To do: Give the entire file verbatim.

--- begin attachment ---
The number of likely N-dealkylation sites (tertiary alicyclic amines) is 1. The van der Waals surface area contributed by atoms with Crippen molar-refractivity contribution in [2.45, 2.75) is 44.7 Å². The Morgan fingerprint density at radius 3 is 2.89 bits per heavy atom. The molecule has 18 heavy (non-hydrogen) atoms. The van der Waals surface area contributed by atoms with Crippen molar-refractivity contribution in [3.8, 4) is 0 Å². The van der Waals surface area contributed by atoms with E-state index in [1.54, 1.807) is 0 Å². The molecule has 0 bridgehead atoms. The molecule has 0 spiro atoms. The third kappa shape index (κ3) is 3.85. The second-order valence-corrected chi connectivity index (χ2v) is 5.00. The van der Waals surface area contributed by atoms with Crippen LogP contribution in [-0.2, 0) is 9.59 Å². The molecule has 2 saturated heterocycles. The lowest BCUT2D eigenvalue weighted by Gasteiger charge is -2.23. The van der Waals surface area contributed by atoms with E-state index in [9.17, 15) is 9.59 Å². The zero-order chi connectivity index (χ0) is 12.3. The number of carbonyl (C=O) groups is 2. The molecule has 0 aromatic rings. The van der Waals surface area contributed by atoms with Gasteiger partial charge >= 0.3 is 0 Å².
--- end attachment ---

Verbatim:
The number of likely N-dealkylation sites (tertiary alicyclic amines) is 1. The van der Waals surface area contributed by atoms with Crippen molar-refractivity contribution in [2.45, 2.75) is 44.7 Å². The Morgan fingerprint density at radius 3 is 2.89 bits per heavy atom. The molecule has 18 heavy (non-hydrogen) atoms. The van der Waals surface area contributed by atoms with Crippen molar-refractivity contribution in [3.8, 4) is 0 Å². The van der Waals surface area contributed by atoms with E-state index in [1.54, 1.807) is 0 Å². The molecule has 0 bridgehead atoms. The molecule has 0 spiro atoms. The third kappa shape index (κ3) is 3.85. The second-order valence-corrected chi connectivity index (χ2v) is 5.00. The van der Waals surface area contributed by atoms with Crippen LogP contribution in [-0.2, 0) is 9.59 Å². The molecule has 2 saturated heterocycles. The lowest BCUT2D eigenvalue weighted by Gasteiger charge is -2.23. The van der Waals surface area contributed by atoms with E-state index in [9.17, 15) is 9.59 Å². The zero-order chi connectivity index (χ0) is 12.3. The number of carbonyl (C=O) groups is 2. The molecule has 0 aromatic rings. The van der Waals surface area contributed by atoms with Gasteiger partial charge >= 0.3 is 0 Å².